FAQ

Helpful Information

So, what is CIT?

CIT stands for Crisis Intervention Team. It was first developed in Memphis, TN in 1988 after a fatal police-action shooting involving a young man with schizophrenia. It is a community-based program that establishes collaborative relationships between law enforcement, mental health providers, and individuals impacted by mental illness. Its goals are to increase safety, reduce arrest of individuals with mental illness, and increase referrals to mental health services. This is accomplished through partnerships, policy, training, and more. CIT International provides a more in-depth explanation in their article, "So What is CIT?"

Can NAMI Indiana or anyone provide CIT training for us?

The quick answer is no. But that's good news! If someone else provided your training, you will have had a training. That's just checking a box in some instances. But you wouldn't have a community-based program that creates positive systems change, local ownership, and sustainability, and you certainly wouldn't have CIT. Our role is to answer your questions, provide resources, and lend technical assistance so that you can grow your CIT program with confidence. If you don't have a CIT program yet, but officers in your community want training, they can reach out to existing CIT programs to request to attend their next 40-hour CIT class.

How much does it cost to attend a CIT training?

CIT costs nothing to attend. Having said that, we realize that if a law enforcement agency sends someone to a free 40-hour class for a week, they may incur other costs in terms of travel or overtime pay to fill that person's role while they are away. That is why we advocated for and received funding from the Indiana DMHA to provide mini-grants to small departments or those with less than 10% of their officers CIT-trained.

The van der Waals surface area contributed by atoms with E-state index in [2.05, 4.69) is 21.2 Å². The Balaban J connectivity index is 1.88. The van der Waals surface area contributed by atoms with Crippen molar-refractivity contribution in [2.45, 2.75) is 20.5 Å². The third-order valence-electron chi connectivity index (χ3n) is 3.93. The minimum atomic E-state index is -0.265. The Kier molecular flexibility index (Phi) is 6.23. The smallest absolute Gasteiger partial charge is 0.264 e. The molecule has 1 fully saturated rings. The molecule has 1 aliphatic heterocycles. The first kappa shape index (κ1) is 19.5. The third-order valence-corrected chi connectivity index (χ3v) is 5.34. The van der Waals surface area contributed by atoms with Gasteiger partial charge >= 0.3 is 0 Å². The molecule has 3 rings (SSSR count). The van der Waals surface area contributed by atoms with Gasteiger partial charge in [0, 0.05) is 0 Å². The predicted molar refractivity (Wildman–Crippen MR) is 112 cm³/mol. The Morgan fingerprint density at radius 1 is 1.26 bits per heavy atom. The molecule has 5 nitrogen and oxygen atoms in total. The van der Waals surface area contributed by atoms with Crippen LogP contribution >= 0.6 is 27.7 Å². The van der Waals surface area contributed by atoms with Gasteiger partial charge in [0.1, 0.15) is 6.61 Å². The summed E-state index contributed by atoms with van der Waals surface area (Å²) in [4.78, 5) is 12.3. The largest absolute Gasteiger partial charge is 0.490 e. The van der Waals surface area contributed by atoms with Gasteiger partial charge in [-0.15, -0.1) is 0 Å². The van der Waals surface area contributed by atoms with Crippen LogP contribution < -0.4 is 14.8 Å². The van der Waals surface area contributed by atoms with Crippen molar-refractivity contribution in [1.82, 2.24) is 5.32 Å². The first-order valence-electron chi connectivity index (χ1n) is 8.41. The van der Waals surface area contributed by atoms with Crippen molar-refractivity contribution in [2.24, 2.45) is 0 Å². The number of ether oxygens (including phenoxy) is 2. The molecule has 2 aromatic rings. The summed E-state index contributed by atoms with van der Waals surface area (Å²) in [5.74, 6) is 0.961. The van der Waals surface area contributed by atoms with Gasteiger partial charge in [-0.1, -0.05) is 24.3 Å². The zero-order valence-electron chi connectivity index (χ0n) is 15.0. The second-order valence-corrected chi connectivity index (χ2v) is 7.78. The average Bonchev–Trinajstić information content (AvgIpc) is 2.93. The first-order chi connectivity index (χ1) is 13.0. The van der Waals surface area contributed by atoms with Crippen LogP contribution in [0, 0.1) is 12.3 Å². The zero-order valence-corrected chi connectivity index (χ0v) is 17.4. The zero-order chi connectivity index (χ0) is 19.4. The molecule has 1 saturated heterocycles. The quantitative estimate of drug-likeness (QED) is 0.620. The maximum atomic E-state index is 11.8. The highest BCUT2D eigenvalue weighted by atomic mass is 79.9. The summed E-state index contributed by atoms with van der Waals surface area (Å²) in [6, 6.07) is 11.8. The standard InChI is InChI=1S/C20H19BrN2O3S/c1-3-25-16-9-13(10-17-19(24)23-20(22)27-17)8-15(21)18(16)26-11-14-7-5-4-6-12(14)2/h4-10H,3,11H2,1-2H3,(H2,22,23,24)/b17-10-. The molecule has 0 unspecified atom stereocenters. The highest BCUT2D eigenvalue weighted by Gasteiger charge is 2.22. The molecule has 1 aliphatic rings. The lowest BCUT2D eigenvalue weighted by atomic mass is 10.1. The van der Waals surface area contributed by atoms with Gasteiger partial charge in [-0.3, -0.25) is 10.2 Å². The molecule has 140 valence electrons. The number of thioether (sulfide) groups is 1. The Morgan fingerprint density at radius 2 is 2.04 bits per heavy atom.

How much does it cost to develop a CIT program?

The biggest investment in creating CIT in your community is time. It's important that your steering committee members devote the time to meeting regularly to build the various core elements of your program. There are some costs associated with hosting a training but we'll work with your steering committee to prepare for that.

What do you mean by "team"? Who responds during a crisis?

The team (the "T" in CIT) is your CIT steering committee. This is made up of local stakeholders in law enforcement, the mental health provider community, and advocates with lived experience impacted by mental illness. They meet regularly to improve your community's response to mental health crisis and to host a 40-hour training for law enforcement. During an actual crisis, it is a CIT officer who has completed that 40-hour training who will respond once you've built capacity within your community to have a CIT response for any mental health crisis. So essentially the team coordinates the program, and the CIT officer responds during a crisis. Some communities expand beyond a CIT officer response to include social workers or other mental health providers as co-responders as part of a mobile crisis team.

What is the role of NAMI members when it comes to CIT?

Individuals living with mental illness who are in recovery or family members of individuals living with mental illness are an important voice and should be part of any CIT program. They will attend CIT meetings and can help identify individuals with lived experience to share their personal stories during a CIT class, in coordination with NAMI Indiana to help prepare these volunteers.

What is a CIT Indiana mini-grant?

Even though CIT classes are free to attend, we recognize that law enforcement agencies can incur overtime or travel expenses when sending an officer to a week-long training. The Indiana Division of Mental Health and Addiction (DMHA) is providing funds to NAMI Indiana for a limited number of mini-grants in the amount of $950.00. Small departments or those with less than 10% of their officers trained in CIT are eligible to apply. NAMI Indiana must receive confirmation from the hosting CIT coordinator that the officer attended the full 40 hours before funds will be disbursed.